Even in death former North Korean dictator Kim Jong-Il watches over his people with a stern eye
Speculation is rife over the health of North Korean leader Kim Il-Sung. In a manner befitting all dictators, actual hard facts have been difficult to come by yet it’s quite obvious that something is happening in country. Recall only months ago all the speculation regarding the health of Fidel Castro and what his death would do to Cuba.
Naturally, the topic of North Korea after Kim Il-Sung has been played up in the media. Some suggest that his illness could open the door to Korean reunification. Others are taking a more cautious wait and see attitude.
This is all the more fascinating because the rule of the Il family in North Korea has been marked by an uber-paranoia about foreign influence and subversion. Coined “The Hermit Kingdom“, access to the approved non-tourist parts of North Korea (of which there are few) is incredibly difficult to obtain. Jerry Guo shares his experience of travel through North Korea with Chinese tourists:
My foray – unsupervised for once – into downtown Pyongyang one afternoon brought its own adventures. At 6 feet, 4 inches and sporting a “I heart Brasil” T-shirt, I was not inconspicuous, and the North Koreans I passed, worried about being linked to a foreigner, avoided all eye contact.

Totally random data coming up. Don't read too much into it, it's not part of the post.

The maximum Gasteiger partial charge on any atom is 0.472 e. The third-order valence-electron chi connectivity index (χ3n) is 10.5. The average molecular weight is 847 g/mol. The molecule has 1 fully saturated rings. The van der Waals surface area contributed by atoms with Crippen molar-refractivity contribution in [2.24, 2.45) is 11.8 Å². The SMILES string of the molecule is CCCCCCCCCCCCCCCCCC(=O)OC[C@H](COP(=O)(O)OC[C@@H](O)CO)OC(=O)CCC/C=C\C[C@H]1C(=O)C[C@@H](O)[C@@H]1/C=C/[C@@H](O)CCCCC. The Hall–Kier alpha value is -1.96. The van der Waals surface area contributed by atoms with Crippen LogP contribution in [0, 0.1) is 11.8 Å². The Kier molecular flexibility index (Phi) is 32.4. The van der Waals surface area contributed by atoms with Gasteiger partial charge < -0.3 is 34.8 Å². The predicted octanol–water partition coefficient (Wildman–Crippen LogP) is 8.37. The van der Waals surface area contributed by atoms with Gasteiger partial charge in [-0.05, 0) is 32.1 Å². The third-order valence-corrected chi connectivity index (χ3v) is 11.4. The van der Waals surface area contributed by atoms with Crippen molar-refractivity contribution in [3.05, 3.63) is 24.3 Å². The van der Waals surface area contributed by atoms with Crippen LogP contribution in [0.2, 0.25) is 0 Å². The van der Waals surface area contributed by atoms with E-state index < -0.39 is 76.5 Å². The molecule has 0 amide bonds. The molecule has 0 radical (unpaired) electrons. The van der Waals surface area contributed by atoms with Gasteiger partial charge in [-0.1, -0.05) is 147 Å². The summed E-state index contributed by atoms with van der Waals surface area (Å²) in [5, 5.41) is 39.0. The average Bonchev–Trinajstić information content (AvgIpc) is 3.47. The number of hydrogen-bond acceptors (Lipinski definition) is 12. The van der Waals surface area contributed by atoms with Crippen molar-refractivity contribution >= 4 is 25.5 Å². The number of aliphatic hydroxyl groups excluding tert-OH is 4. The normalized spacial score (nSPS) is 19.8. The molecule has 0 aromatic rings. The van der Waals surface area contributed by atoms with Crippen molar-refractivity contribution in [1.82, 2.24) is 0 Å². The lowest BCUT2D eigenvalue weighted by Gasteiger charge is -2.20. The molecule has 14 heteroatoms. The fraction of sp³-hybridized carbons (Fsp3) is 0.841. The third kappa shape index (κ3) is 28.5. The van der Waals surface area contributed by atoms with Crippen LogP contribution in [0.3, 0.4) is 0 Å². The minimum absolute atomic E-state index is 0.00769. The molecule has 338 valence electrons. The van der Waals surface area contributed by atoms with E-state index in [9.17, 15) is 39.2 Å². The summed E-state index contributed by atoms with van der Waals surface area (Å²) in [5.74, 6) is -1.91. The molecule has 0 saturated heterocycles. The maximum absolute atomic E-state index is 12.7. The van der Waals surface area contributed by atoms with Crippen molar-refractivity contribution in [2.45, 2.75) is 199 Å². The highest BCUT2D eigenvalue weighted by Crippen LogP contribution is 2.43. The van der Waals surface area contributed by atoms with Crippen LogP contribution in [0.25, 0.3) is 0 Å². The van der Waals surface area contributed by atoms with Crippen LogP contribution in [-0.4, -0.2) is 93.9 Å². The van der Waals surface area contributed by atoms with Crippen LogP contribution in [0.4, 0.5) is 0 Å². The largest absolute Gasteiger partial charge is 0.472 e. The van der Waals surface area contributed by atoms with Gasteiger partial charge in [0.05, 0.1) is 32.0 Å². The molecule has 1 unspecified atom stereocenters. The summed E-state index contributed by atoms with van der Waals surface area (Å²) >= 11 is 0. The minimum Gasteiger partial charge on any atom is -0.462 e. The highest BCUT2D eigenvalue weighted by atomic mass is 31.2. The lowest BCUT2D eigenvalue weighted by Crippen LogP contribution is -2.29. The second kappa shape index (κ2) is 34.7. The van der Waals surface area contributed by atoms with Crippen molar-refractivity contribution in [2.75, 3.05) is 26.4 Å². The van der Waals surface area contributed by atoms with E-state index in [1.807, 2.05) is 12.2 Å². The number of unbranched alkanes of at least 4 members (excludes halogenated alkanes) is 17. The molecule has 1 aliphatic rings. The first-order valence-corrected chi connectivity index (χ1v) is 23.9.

For an hour, I caught a rare glimpse of everyday life in North Korea. To my surprise, it wasn’t much different from your generic third-world city. Conditions were stark, yes, but not as outlandish as many in the West might imagine. There were sidewalk vendors, electric trollies, bicycles, and neighborhood shops.
There was also one notable difference: the unparalleled sense of paranoia and Stalinish control. Take my six-hour ordeal with the Public Security Bureau. I became caught in their net when I snapped some fidgety shots of a vibrant indoor bazaar, a rare free market at work. Stocky women in pink dresses suddenly appeared.